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  • Author or Editor: Antoine Dunié-Mérigot x
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Abstract

OBJECTIVE

To describe and compare the results of preoperative CT and surgical findings in dogs with sublumbar abscesses and investigate potential associations between these variables and the outcome of abscess recurrence.

ANIMALS

51 client-owned dogs.

PROCEDURES

A retrospective, records-based study was performed of dogs undergoing surgery for treatment of sublumbar abscesses diagnosed by use of CT between January 2010 and December 2018. Signalment, clinical signs, clinicopathologic data, CT findings, surgical techniques and findings, duration of hospitalization, postoperative treatment, and complications were recorded. Long-term follow-up was performed through telephone interviews. Logistic regression analysis was used to investigate associations between the variables of interest and abscess recurrence.

RESULTS

51 dogs met the study inclusion criteria; 48 were included in outcome analysis. The CT findings agreed with surgical findings for identification of a migrating vegetal foreign body for 39 of 51 (77%) dogs. All dogs survived to hospital discharge; 1 dog died of hemoabdomen 3 days after surgery, and 6 had minor (surgical wound) complications reported. Abscess recurrence developed in 12 of 48 (25%) dogs with a median time to recurrence of 6 months. Identification of diskospondylitis on CT examination was the only investigated factor significantly associated with recurrence; odds of recurrence in dogs with this finding were 8.4 times those for dogs without this finding.

CONCLUSIONS AND CLINICAL RELEVANCE

Our results suggested dogs with sublumbar abscesses have a good prognosis after surgery, although recurrence can develop. Preoperative identification of diskospondylitis was significantly associated with abscess recurrence in this study sample.

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in Journal of the American Veterinary Medical Association

Abstract

OBJECTIVE

To compare complications and outcome following unilateral, staged bilateral, and single-stage bilateral ventral bulla osteotomy (VBO) in cats.

ANIMALS

282 client-owned cats treated by VBO at 25 veterinary referral and academic hospitals from 2005 through 2016.

PROCEDURES

Medical records of cats were reviewed to collect information on signalment, clinical signs, diagnostic test results, surgical and postoperative management details, complications (anesthetic, surgical, and postoperative), and outcome. Associations were evaluated among selected variables.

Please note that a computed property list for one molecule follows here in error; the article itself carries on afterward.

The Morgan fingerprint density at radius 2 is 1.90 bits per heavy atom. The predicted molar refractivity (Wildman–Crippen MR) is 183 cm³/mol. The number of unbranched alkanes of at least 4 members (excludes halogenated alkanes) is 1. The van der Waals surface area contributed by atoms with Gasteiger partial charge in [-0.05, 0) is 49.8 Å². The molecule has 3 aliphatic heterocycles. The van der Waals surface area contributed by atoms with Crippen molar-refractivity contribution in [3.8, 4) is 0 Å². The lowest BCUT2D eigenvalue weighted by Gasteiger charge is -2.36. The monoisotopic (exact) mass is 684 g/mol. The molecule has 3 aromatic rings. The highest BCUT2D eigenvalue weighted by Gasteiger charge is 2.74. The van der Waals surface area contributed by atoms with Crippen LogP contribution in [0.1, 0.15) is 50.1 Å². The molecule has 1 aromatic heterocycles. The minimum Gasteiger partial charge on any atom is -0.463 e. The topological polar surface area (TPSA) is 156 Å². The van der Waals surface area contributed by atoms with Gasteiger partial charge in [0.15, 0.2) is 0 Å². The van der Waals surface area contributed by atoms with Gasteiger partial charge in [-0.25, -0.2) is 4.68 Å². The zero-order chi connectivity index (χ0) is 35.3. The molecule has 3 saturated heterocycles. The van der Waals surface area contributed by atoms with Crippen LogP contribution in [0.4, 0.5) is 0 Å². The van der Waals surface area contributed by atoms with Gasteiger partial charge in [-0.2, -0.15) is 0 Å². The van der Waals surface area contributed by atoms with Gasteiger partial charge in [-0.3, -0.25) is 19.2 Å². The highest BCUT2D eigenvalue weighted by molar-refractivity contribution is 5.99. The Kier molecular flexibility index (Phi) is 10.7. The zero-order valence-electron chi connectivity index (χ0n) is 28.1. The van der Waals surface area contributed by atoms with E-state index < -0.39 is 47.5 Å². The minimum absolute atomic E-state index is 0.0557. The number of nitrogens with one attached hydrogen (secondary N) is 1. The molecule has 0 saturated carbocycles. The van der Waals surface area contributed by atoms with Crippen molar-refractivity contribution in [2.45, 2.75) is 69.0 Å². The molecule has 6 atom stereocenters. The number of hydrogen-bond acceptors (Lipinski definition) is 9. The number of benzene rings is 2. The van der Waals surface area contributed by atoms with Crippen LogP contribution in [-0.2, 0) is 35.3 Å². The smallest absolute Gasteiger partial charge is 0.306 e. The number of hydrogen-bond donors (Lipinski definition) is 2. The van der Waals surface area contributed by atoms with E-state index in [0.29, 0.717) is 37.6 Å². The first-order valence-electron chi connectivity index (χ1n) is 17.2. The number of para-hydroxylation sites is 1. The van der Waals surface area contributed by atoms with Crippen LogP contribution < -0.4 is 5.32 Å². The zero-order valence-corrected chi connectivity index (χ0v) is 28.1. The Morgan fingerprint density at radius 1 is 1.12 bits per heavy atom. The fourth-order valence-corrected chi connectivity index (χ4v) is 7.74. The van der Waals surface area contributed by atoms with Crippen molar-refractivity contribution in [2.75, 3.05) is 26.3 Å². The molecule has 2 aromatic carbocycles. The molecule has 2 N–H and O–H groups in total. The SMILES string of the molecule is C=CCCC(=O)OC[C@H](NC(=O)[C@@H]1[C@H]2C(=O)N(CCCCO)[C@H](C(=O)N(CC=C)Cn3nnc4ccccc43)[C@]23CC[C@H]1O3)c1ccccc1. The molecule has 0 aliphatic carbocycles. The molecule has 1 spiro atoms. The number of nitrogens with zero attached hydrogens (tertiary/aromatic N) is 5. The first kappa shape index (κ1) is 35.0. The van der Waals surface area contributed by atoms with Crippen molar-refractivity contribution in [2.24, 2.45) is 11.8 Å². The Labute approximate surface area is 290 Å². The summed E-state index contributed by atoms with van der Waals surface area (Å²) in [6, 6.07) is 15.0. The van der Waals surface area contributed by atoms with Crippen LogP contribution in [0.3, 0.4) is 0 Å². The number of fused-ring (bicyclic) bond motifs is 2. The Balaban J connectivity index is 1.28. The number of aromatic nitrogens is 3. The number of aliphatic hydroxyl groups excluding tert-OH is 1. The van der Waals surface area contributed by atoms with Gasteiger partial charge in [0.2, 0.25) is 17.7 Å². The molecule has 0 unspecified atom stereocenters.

RESULTS

Unilateral, staged bilateral, and single-stage bilateral VBO was performed in 211, 7, and 64 cats, respectively, representing 289 separate procedures. Eighteen (9%), 2 (29%), and 30 (47%) of these cats, respectively, had postoperative respiratory complications. Cats treated with single-stage bilateral VBO were significantly more likely to have severe respiratory complications and surgery-related death than cats treated with other VBO procedures. Overall, 68.2% (n = 197) of the 289 procedures were associated with Horner syndrome (19.4% permanently), 30.1% (87) with head tilt (22.1% permanently), 13.5% (39) with facial nerve paralysis (8.0% permanently), and 6.2% (18) with local disease recurrence. Cats with (vs without) Horner syndrome, head tilt, and facial nerve paralysis before VBO had 2.6, 3.3, and 5.6 times the odds, respectively, of having these conditions permanently.

CONCLUSIONS AND CLINICAL RELEVANCE

Findings suggested that staged bilateral VBO should be recommended over single-stage bilateral VBO for cats with bilateral middle ear disease. Cats with Horner syndrome, head tilt, and facial nerve paralysis before surgery were more likely to have these conditions permanently following surgery than were cats without these conditions.

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in Journal of the American Veterinary Medical Association